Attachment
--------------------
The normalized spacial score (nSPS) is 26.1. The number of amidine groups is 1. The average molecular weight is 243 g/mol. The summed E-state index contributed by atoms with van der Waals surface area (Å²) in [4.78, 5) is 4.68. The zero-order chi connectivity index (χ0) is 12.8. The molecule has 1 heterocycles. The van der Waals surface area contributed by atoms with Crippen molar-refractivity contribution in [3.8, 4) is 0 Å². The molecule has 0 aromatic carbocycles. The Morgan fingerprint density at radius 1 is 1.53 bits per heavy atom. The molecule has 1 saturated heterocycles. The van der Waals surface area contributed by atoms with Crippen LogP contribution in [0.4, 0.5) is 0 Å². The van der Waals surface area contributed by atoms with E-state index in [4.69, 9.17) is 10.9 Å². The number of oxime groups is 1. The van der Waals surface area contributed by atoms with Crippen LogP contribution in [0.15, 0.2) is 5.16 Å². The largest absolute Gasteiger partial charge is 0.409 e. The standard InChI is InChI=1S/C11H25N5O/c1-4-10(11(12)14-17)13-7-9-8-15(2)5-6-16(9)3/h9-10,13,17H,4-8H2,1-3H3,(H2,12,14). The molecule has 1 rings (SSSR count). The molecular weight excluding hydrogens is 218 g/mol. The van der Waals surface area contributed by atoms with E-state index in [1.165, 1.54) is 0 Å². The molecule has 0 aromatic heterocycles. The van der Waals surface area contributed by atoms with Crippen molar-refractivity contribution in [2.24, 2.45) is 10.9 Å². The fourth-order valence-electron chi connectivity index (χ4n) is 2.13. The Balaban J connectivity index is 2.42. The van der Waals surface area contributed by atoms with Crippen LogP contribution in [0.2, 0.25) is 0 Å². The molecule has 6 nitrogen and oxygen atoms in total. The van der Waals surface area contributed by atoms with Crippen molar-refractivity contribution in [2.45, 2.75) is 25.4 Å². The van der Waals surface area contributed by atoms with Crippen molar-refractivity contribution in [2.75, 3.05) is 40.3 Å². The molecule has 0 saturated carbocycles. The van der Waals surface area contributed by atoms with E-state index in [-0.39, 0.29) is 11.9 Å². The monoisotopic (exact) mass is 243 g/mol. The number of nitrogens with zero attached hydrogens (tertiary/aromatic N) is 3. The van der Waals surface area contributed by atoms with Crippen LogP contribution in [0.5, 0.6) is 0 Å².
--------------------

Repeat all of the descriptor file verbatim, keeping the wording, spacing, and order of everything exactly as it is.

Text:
The normalized spacial score (nSPS) is 26.1. The number of amidine groups is 1. The average molecular weight is 243 g/mol. The summed E-state index contributed by atoms with van der Waals surface area (Å²) in [4.78, 5) is 4.68. The zero-order chi connectivity index (χ0) is 12.8. The molecule has 1 heterocycles. The van der Waals surface area contributed by atoms with Crippen molar-refractivity contribution in [3.8, 4) is 0 Å². The molecule has 0 aromatic carbocycles. The Morgan fingerprint density at radius 1 is 1.53 bits per heavy atom. The molecule has 1 saturated heterocycles. The van der Waals surface area contributed by atoms with Crippen LogP contribution in [0.4, 0.5) is 0 Å². The van der Waals surface area contributed by atoms with E-state index in [4.69, 9.17) is 10.9 Å². The number of oxime groups is 1. The van der Waals surface area contributed by atoms with Crippen LogP contribution in [0.15, 0.2) is 5.16 Å². The largest absolute Gasteiger partial charge is 0.409 e. The standard InChI is InChI=1S/C11H25N5O/c1-4-10(11(12)14-17)13-7-9-8-15(2)5-6-16(9)3/h9-10,13,17H,4-8H2,1-3H3,(H2,12,14). The molecule has 1 rings (SSSR count). The molecular weight excluding hydrogens is 218 g/mol. The van der Waals surface area contributed by atoms with E-state index in [1.165, 1.54) is 0 Å². The molecule has 0 aromatic heterocycles. The van der Waals surface area contributed by atoms with Crippen molar-refractivity contribution in [2.24, 2.45) is 10.9 Å². The fourth-order valence-electron chi connectivity index (χ4n) is 2.13. The Balaban J connectivity index is 2.42. The van der Waals surface area contributed by atoms with Crippen LogP contribution in [0.2, 0.25) is 0 Å². The molecule has 6 nitrogen and oxygen atoms in total. The van der Waals surface area contributed by atoms with Crippen molar-refractivity contribution in [2.45, 2.75) is 25.4 Å². The van der Waals surface area contributed by atoms with Crippen molar-refractivity contribution in [2.75, 3.05) is 40.3 Å². The molecule has 0 saturated carbocycles. The van der Waals surface area contributed by atoms with E-state index in [-0.39, 0.29) is 11.9 Å². The monoisotopic (exact) mass is 243 g/mol. The number of nitrogens with zero attached hydrogens (tertiary/aromatic N) is 3. The van der Waals surface area contributed by atoms with Crippen LogP contribution in [0.5, 0.6) is 0 Å².